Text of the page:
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Photo: Musu selling her goods on the market in Bunumbu / Sierra Leone

“These loans have helped to shape and change my life for the better, economically”, says Musu D. Swarray, a beneficiary of SEND’s and TERRA TECH’s joint micro finance project. Musu was born in Bunumbu, Kpeje West Chiefdom Kailahun District, twenty-five years ago.

Her parents David and Musu got six children from which she is the first. She attended the Methodist Secondary School and got enrolled into the Eastern Polytechnic, a university in Kenema District, in 2013. Musu wanted to become a Nurse. So she set out on a funding mission to her uncles and other relatives to help her financially. But this proved futile.

‘’I wanted to succeed in life, because I had lost my father and my mum was struggling to take care of me and my siblings’’, she remarked. Her determination to succeed forced her to move back to Bunumbu in early 2014, where her mother had harvested bags of farm rice. Musu sold two bags to gather resources to continue her education.

She made profit with the rice but still couldn't sustain herself and her other siblings. So she decided to sell ginger beer, oysters and puff-cakes (doughnuts). The young woman was brave enough to sell her items during the height of the Ebola outbreak. “People needed to eat and survive during the outbreak and I had to sell and make money”, she said. Her business made some gains, but she didn't return to the Eastern Polytechnic to continue her studies as her siblings and mum depended on her for survival.

After the Ebola Epidemic, she acquired a stall in the Bunumbu market place, where she sold pepper, maggi, salt and other assorted items in small quantities. In 2015, the young woman benefited from SEND’s micro finance loan scheme tagged by community members as “Mama dae cam” (Our mother is coming). She joined a group of 35 women and was given a loan of 400,000 Leones (about 40€) as a startup. “I was ready to take up this new challenge and work to the best of my ability to repay the loans and build up my business”, says Musu. She took loans several times, as she repaid the loans and made profits, she used parts of the profits to build a store for her mum and a much bigger table in the market.

In November 2018, she was fortunate to be part of the interviewing and selection process of the joint project of SEND and TERRA TECH. A loan, as she says, which has changed her life entirely. “I was so shocked and surprised when I found out, that I was selected to be part of the beneficiaries of this TERRA TECH loan. I said to myself, this is the time for me to explore other areas, expand my business and help other young women in my community who really want to be economically empowered, but don’t have the means to do so.” The profits have given her the opportunity to continue paying her siblings school fees, providing her mother with some start-up loan, buying bags of rice and salt for her existing store and plans to erect another structure to use as a storage for her goods in Bunumbu. She now wants to travel to Kenema, to buy enough goods, to come back and supply other members especially women.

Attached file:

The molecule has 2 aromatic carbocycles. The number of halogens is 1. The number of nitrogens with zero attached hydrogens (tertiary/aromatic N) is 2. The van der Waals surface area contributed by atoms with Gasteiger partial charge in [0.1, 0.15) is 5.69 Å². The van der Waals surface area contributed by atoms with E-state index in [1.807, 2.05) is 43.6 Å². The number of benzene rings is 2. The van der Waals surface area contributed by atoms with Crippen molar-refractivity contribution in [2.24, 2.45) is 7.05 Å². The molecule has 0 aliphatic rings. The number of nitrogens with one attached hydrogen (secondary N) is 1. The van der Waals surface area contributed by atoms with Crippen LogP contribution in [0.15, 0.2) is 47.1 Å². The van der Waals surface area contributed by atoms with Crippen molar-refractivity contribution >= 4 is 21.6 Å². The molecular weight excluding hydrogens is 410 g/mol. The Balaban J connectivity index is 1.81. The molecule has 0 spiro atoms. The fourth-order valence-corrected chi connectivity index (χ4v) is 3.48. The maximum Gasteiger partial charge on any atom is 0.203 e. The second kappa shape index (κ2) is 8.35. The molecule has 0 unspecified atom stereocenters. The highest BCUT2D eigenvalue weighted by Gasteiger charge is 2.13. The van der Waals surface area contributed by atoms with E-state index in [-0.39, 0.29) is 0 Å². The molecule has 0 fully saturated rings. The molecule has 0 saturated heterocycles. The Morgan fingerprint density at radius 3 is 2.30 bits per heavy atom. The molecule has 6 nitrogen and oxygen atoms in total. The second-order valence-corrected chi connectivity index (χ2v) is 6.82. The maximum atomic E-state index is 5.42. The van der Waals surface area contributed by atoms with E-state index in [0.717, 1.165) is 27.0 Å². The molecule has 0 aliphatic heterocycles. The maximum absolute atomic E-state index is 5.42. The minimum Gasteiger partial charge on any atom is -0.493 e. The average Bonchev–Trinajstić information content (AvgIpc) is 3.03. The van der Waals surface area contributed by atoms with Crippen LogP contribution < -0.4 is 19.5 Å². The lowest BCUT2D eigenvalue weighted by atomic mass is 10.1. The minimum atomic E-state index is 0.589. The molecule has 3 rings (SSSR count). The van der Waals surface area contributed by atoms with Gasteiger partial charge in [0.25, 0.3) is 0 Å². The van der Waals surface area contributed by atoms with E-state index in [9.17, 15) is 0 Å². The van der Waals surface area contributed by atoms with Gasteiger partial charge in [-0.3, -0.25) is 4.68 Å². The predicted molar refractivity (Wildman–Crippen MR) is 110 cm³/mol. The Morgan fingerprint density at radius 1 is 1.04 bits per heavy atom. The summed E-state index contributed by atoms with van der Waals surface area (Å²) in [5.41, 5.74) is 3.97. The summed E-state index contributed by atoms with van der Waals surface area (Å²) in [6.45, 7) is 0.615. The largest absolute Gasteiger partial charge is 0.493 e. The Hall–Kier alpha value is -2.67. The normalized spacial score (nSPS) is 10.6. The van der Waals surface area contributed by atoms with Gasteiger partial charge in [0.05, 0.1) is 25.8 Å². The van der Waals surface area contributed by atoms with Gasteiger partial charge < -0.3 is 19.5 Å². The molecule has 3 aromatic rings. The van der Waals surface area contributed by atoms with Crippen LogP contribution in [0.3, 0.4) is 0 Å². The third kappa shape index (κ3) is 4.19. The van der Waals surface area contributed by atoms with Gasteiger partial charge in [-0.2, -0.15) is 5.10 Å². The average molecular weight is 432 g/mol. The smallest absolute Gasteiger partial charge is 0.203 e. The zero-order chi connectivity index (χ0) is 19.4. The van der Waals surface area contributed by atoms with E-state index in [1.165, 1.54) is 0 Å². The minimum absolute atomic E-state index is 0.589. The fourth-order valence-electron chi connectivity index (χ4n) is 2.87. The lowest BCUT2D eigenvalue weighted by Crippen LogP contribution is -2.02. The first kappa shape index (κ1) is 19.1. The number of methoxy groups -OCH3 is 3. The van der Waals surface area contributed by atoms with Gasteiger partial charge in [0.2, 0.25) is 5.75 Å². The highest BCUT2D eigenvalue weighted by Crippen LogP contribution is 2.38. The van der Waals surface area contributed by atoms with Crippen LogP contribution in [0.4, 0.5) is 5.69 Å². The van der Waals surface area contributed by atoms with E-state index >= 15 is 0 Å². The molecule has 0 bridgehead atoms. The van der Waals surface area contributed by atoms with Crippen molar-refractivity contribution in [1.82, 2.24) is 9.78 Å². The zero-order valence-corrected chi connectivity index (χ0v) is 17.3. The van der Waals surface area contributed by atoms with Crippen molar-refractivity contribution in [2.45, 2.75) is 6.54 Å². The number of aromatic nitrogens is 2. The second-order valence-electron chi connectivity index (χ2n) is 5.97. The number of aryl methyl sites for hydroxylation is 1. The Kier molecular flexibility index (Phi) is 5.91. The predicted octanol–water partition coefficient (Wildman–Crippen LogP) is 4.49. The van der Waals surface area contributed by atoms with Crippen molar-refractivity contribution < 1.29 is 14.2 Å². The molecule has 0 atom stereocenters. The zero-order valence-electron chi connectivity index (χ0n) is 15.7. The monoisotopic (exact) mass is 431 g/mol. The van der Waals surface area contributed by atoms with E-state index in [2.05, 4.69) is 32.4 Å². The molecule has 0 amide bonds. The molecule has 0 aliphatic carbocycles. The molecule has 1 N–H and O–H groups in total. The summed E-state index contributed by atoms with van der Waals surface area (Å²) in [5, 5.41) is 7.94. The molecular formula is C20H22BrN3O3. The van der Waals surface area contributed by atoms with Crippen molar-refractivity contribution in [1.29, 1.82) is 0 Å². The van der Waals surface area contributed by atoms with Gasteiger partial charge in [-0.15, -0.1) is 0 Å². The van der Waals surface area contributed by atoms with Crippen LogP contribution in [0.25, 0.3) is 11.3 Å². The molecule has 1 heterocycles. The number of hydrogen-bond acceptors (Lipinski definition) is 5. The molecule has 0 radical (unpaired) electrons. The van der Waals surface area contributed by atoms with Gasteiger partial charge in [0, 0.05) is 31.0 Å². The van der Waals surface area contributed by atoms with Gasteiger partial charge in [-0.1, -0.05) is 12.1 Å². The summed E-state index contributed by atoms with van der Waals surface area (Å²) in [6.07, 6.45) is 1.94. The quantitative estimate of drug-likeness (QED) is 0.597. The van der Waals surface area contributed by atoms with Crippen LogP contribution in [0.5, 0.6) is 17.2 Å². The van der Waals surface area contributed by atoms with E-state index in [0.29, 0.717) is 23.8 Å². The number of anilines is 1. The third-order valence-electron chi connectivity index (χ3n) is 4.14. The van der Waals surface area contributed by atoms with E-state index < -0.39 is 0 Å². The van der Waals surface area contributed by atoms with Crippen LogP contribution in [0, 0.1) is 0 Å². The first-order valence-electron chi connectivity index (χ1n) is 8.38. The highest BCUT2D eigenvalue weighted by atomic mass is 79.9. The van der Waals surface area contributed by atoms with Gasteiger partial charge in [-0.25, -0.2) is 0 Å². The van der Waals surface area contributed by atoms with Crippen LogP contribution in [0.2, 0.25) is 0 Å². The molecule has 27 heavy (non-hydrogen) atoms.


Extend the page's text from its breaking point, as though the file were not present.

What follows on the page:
Musu mobilized other women in the community to rehabilitate the market by carrying in sand, water and stones to cement the floor. Also the women cleaned the community (constructed wells, market places, community centers) the homes and their surroundings. Musu serves as an ambassador campaigning to other women, especially market women, on the importance of being honest and using money given as loan beneficially. In early 2018 she started assisting young girls who had dropped out of school with bags of rice to sell. But some of these girls were more focused on buying the latest fashionable wears, forgetting that they need to empower themselves financially. “I only wish they understand my story better, about how I started,” she noted with sadness on her face. However, she is planning to start giving out her personal funds, like bags of rice or other assorted items, in smaller quantities, this year to about five women or girls to assist them and observe how they put the money into good use.

When asked, if she is thinking about going to the university again and pursuing her nursing career, she just replies with a solemn look. “Right now, even though I have a supportive husband, I cannot. My mother cannot manage all of my businesses, because of her age, and my siblings are yet to complete their schooling. It would be very difficult. However, I am of service and will help anyone, who is determined, focused and promising like myself to acquire an education or set up a business.” “I am very much satisfied with my life, but I want to do more, in terms of helping other women to be self-reliant, like I am, and improve our community.” After completion of her loan payment, she would like to get another loan. This would enable her to construct a second store, so that she can begin to sell a wholesale and retail in-order to improve her community and beyond.

Musu is a member of the Kailahun Women in Governance Network (Bunumbu). She is married to Sheku Amara and is currently pregnant with her second child.

Further links:

Mama Milka - Kenya
 


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Please support our work


Accounts for donation:

Sparkasse Marburg-Biedenkopf
IBAN: DE46 5335 0000 0000 0444 40
BIC: HELADEF1MAR

Volksbank Mittelhessen
IBAN: DE58 5139 0000 0016 4090 06
BIC: VBMHDE5F


or conveniently online:

button-spende-english